Newly filed legislation would prohibit law enforcement from using the four-point restraint technique, also called hog-tying, to subdue suspects. The bill was inspired by the 2010 in-custody death of a Mobile man. 

House Bill 396 (HB396), sponsored by State Rep. Ben Harrison (R-Cartwright), would require law enforcement agencies to prohibit using four-point restraints in their existing policies and procedures.

Hog-tying involves cuffing a person's hands and binding the feet. The two restraints are joined together behind the person's back. Several states and municipalities have banned the practice due to the risk of excessive stress and asphyxiation.

The bill is inspired by the 2010 death of Daniel Mingo, who died in the hospital after being tased and hog-tied by law enforcement.

In January 2010, Mobile Police stopped Daniel Mingo and arrested him after a short chase. Due to his struggling, police tased and hog-tied Mingo and placed him in the back of a patrol car before calling an ambulance.

The ambulance transferred Mingo to the hospital. He was later taken off life support.

Daniel's mother, Cynthia Mingo, filed a lawsuit against the City of Mobile. The case reached the 11th Circuit Court of Appeals, which upheld a lower court's decision that "the City was not deliberately indifferent to the rights of Daniel Mingo."

Cynthia Mingo told 1819 News that on the night of Daniel's arrest, she explained to one of the arresting officers that her son was receiving mental health treatment and that he needed a hospital.

"I asked them, if you catch him, please get him to a hospital," Cynthia Mingo said. "He said, 'If we catch up with him, we'll probably have to arrest them.' And the exact words I said to him, 'Please don't kill him.'"

"I told them that I had been taking him to the Mobile Mental Health Center to get help for him. I thought that would help, letting them know that this guy has got something wrong with him. We don't need to beat him and tase him and drag him all over the ground. But, It didn't do any good to put them on alert."

Cynthia Mingo said that Daniel "looked like he had been through a war" when she arrived at the hospital, telling 1819 News that he never regained consciousness before they took him off life support.

"I never got an explanation of why they hog-tied him and put him in the back of that patrol car," Mingo continued. "And even if they had put him in the car tied up that way, he was supposed to have been monitored. The ambulance people said that Daniel was unconscious when they got there."

The State Medical Examiner, F. John Krolikowski, conducted an autopsy on Daniel Mingo and determined the cause of death was "excited delirium," a term now disavowed by most major medical and psychological organizations and criticized as a law enforcement catch-all.

The Mingo family ordered an independent autopsy by Dr. James Lauridson. That autopsy claimed that Daniel died from cardiomegaly and single-vessel coronary disease, with contributory causes of death listed as "restraint" and "schizophrenia." Lauridson believed that the restraint used by police officers contributed to Daniel Mingo's death, a hypothesis shared by Cynthia Mingo.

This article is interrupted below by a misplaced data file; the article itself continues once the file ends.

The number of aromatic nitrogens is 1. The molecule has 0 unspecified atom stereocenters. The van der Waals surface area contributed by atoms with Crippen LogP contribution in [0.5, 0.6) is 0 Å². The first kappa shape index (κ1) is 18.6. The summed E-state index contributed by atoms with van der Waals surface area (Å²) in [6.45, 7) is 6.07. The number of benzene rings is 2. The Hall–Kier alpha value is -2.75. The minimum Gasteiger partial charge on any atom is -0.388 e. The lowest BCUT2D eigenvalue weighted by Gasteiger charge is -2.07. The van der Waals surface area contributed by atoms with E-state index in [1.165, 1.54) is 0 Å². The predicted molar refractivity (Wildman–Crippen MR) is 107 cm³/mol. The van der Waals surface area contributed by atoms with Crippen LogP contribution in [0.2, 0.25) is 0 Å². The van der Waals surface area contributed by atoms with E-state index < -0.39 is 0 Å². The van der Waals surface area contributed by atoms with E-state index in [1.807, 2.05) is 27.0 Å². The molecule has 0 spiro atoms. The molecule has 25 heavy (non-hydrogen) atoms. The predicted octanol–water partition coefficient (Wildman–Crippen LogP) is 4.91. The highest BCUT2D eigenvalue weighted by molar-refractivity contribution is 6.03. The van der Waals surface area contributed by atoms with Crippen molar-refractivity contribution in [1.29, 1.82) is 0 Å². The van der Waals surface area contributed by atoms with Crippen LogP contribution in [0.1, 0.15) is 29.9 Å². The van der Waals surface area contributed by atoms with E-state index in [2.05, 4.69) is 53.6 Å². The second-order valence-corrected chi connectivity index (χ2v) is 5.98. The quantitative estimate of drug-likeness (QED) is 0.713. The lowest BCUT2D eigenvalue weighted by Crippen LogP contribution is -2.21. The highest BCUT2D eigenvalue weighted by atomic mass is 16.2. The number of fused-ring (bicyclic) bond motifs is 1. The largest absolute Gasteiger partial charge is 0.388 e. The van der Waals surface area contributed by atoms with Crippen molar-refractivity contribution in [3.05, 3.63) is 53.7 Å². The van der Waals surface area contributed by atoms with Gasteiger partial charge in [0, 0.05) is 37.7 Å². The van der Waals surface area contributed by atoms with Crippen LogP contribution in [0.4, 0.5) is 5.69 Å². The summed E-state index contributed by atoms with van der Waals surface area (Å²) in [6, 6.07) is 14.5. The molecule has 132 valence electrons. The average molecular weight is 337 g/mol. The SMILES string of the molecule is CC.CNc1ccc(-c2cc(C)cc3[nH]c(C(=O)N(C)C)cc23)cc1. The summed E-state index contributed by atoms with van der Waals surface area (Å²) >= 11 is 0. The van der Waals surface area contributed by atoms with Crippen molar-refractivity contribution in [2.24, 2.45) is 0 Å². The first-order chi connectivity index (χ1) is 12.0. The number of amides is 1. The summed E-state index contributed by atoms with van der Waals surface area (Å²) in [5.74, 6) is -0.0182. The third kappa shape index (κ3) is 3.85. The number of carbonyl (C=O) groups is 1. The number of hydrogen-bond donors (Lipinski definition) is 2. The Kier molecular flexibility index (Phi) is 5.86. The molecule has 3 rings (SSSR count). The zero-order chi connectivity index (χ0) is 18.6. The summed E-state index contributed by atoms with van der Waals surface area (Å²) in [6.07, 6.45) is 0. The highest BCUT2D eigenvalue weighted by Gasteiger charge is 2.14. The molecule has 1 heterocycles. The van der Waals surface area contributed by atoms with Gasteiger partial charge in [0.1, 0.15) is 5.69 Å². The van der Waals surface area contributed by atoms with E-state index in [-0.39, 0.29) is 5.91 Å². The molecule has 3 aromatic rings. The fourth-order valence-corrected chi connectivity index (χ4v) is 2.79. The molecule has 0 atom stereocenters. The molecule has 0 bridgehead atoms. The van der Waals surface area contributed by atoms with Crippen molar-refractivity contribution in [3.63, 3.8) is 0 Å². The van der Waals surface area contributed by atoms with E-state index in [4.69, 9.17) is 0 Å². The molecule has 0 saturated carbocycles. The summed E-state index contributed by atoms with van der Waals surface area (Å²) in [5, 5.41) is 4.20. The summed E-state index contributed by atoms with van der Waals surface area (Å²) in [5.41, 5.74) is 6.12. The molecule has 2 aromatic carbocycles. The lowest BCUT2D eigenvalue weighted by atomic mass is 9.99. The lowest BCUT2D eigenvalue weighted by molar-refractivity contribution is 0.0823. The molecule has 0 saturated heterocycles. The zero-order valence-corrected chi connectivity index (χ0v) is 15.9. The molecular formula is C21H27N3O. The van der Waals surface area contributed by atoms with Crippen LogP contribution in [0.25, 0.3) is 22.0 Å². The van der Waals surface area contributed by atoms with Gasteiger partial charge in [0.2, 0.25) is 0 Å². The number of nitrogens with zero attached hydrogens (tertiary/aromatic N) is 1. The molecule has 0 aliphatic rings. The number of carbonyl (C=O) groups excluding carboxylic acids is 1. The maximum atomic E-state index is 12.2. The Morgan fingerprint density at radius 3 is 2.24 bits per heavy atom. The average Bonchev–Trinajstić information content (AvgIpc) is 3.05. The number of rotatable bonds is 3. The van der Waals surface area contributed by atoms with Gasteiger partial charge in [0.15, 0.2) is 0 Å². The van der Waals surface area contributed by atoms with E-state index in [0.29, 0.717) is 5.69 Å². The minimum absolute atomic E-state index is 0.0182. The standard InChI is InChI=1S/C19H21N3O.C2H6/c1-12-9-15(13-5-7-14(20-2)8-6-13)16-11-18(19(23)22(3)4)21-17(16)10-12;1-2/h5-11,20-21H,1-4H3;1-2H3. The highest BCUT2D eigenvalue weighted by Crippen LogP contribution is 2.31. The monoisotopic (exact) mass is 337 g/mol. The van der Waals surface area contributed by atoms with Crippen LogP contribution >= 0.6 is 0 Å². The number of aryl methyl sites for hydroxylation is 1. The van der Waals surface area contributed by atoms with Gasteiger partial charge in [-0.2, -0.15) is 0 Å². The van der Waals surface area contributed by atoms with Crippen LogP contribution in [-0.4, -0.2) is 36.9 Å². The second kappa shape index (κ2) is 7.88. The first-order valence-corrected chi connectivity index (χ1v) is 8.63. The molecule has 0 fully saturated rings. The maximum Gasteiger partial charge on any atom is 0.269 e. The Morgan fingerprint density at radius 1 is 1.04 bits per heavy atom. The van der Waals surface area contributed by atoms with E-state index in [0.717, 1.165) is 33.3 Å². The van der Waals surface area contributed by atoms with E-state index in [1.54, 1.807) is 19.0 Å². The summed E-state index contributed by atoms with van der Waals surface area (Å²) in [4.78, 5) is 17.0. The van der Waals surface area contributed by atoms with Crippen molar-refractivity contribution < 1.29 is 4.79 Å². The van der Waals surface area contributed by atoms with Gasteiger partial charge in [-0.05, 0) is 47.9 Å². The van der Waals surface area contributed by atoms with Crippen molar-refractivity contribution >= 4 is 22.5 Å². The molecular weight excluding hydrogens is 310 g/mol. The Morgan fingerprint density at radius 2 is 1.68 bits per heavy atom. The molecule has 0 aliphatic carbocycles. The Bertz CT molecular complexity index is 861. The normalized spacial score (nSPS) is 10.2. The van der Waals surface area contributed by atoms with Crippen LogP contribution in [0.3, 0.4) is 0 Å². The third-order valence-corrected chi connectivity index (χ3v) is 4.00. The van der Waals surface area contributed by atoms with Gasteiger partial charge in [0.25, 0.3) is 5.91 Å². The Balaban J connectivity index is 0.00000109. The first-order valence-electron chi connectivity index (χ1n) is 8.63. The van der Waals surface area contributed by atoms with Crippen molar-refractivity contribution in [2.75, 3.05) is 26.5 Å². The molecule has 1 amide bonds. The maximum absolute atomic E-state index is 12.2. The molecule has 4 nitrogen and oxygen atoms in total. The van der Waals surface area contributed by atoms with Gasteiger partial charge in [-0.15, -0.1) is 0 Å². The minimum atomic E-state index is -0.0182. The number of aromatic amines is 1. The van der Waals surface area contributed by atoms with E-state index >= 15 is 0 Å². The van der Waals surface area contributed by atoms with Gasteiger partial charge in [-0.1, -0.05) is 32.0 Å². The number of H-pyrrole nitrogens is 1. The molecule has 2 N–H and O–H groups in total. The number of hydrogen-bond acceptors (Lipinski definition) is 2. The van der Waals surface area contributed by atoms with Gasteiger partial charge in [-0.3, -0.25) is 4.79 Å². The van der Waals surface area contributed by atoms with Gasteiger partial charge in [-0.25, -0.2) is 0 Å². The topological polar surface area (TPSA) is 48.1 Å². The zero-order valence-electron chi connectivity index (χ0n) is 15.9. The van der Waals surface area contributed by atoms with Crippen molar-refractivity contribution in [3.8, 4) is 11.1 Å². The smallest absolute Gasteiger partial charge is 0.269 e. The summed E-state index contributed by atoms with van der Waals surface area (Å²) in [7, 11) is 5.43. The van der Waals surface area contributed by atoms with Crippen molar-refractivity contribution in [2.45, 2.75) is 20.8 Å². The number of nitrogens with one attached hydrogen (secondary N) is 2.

"My life will never be the same," she concluded. "It has robbed me of my whole family life, honestly. It was just devastating."

"I would love to see this bill pass just to know that no other mother would have to grieve the way that I have, that no other human being would have to be treated this way. It was pure torture."

Ralph Long, a retired Hoover Police Lieutenant and Cumberland law graduate who testified as an expert witness in the Mingo case, is also a strong supporter of the bill.

"Daniel had mental problems, the officers knew he had mental problems, and it was obvious that they had an SOP [Standard Operating Procedure] manual that told them what they were supposed to do and what they were not supposed to do, and they disregarded it," Long said.

"They're supposed to receive training on their SOP every two years, but there was no training."

In Long's experience, the hog-tying technique is an antiquated method of restraint that puts excessive pressure on the pulmonary system of the recipient, which can prove deadly, especially in a high-stress situation or mental health crisis. Long said he is "not a BLM supporter by any stretch of the imagination;" however, he believes the practice should be outlawed before it causes any more deaths.

"Hog-tying doesn't happen until you've already got someone under control," Long explained. "You've got them there with their hands tied behind their back. You can shackle their ankles; you can do several different things. What it does is put pressure on your lungs and on your heart, and you can asphyxiate from that."

"If you shackle someone where their hand and ankles are together, you don't have to put their hands behind their back," Long continued. "Because what [hog-tying] does is it stretches your torso. It's a form of torture."

"I don't have a problem with cops using force to overcome force or even using deadly force when they need to. But when someone is killed over a traffic stop and [the police] violate their own regulations, and there's no repercussions for anybody but that poor family, there ought to be a penalty."

The Department of Justice's National Law Enforcement Technology Center (NLETC), in a 1995 bulletin, warned against the use of hog-tying as it contributes to positional asphyxia: death as a result of body position that interferes with one's ability to breathe.

The NLETC suggested that officers "never tie the handcuffs to a leg or ankle restraint" and "If prone positioning is required, subjects should be closely and continuously monitored."

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